The Commission for Certification in Geriatric Pharmacy (CCGP) has a Web site with information about becoming a Certified Geriatric Pharmacist (CGP). The Commission offers an examination in geriatric pharmacotherapy. More than 1,300 pharmacists have successfully completed the examination and become CGPs. By becoming a CGP, along with receiving extensive geriatric training, professional and personal opportunities will expand and further develop and expand the practice of pharmacy for the benefit of America’s aging population.
To help prepare for the CCGP examination, or just to learn the basics of geriatric pharmacotherapy, ASCP has developed the most comprehensive learning site for pharmacists, GeriatricPharmacyReview.com. This Web site allows for self-study and self-assessment of knowledge and is readily available 24/7. This Web site requires a fee to register, and offers twenty modules on geriatric pharmacotherapy. It is well worth checking out!
ASCP periodically publishes supplements to accompany The Consultant Pharmacist, ASCP’s peer-reviewed monthly journal. Each supplement is focused on a specific subject or theme related to geriatric health care.
ASCP also sponsors a list server, the Geriatric Pharmacotherapy email discussion group, which is available to any geriatric health care provider who wishes to join. Over 600 pharmacists, physicians, nurse practitioners, and academicians are currently enrolled. Enrollees can post questions and get input from other group members on specific clinical issues or tough cases. To subscribe, visit List Servers.
Additionally, ASCP sponsors 12 other list servers that represent various special interest groups. One of these, the Senior Care Pharmacist Forum is for those members who are providing consulting services to seniors in community settings outside of nursing facilities. This provides a great venue to learn of new and innovative areas where pharmacists can expand or develop their practice! To subscribe, visit List Servers.
Settings Served by Consultant and Senior Care Pharmacists
The roles and practice environments for consultant and senior care pharmacists today have progressed far beyond what the most optimistic consultant pharmacist would have predicted 20 years ago. The most innovative consultants are providing advanced services including disease management protocols, software development, laboratory services, nutrition services, and clinical research to a number of different settings.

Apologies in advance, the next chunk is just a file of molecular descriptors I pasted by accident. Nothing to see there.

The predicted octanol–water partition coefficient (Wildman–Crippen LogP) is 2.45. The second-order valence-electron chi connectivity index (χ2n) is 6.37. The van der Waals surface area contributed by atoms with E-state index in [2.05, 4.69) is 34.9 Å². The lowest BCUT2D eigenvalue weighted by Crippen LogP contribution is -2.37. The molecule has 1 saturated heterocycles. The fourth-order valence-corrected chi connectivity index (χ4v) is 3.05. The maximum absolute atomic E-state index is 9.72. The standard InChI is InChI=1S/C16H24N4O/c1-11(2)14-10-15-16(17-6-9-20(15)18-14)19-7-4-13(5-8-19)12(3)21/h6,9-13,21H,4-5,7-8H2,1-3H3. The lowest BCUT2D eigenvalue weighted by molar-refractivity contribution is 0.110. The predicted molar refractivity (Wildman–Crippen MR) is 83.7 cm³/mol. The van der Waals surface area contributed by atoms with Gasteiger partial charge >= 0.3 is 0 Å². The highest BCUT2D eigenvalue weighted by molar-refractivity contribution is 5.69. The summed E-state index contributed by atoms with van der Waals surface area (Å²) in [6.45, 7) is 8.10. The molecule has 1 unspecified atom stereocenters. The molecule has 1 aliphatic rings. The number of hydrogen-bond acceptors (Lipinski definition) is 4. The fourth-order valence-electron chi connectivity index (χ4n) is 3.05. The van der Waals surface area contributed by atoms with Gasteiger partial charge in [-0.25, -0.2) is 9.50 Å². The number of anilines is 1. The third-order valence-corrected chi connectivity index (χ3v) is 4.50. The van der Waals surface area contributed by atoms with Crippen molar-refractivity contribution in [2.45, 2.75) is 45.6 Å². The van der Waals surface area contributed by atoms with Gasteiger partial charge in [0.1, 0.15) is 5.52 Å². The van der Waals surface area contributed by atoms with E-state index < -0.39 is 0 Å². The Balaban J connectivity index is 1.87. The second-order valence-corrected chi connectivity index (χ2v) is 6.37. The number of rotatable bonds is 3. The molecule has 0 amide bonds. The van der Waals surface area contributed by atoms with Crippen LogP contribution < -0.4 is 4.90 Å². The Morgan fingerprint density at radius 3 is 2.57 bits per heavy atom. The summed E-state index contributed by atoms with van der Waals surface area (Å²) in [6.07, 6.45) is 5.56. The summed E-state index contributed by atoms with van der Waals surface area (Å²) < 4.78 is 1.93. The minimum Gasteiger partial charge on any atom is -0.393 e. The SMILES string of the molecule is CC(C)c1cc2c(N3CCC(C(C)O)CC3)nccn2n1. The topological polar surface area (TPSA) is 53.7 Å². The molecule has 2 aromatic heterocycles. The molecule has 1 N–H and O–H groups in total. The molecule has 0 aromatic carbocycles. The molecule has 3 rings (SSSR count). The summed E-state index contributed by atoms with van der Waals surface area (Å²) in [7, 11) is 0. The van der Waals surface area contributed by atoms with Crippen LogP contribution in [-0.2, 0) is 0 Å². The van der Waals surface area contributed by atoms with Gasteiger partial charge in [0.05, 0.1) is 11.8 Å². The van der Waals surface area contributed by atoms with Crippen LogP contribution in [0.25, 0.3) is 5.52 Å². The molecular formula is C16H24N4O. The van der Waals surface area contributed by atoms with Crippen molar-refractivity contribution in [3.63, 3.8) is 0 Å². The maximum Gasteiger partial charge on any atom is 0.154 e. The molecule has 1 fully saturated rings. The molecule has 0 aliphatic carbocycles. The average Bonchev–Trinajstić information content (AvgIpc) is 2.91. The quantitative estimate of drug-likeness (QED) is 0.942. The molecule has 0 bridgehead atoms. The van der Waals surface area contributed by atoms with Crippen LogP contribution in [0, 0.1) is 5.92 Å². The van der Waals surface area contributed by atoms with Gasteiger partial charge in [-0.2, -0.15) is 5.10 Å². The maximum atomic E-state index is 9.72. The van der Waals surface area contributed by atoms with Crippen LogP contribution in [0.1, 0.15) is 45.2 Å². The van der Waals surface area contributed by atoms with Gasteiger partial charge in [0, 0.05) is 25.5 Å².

Elderly patients are an especially important focus of consultant and senior care pharmacy practice, not only because of their rapidly growing numbers, but also because they are more likely to suffer from medication-related problems such as adverse drug events, drug interactions, excessive use of medications, and inappropriate and duplicative drug therapy. Because of this, the practice of consultant and senior care pharmacy cannot be restricted to the elderly living in institutional settings such as nursing facilities or assisted living facilities. The quality of care and services provided by consultant and senior care pharmacists must be provided to seniors wherever they reside, including those living in the community.
Below are examples of practice settings served by consultant and senior care pharmacists:
• Acute care hospitals
• Adult day care centers
• Alcohol/drug rehabilitation centers
• Ambulatory care/surgical care centers
• Area Agencies on Aging
• Assisted living communities
• Community pharmacies
• Correctional institutions
• Home health agencies
• Intermediate care facilities for the developmentally disabled
• Life care facilities
• Naturally occurring retirement communities
• Nursing facilities
• Physician’s offices
• Residential care/board and care homes
• Senior centers
• Subacute care facilities
• VA hospitals
For those pharmacists who consult to institutions, such as nursing homes, assisted living, or correctional facilities, they must focus on two broad issues:
• Resident- or patient-focused activities, such as drug regimen review
• Facility-focused activities, such as establishing policies and procedures for medication use
In the first case, the focus is on ensuring that the resident is receiving appropriate drug therapy and monitoring. In the second case, the focus is on assisting the facility with providing optimum care to all the residents in the facility, as well as helping the facility stay in compliance with federal and state regulations and guidelines. Resident-focused activities require primarily clinical skills. The facility-focused activities require administrative skills and knowledge of issues relating to medication acquisition, storage, administration, and disposition.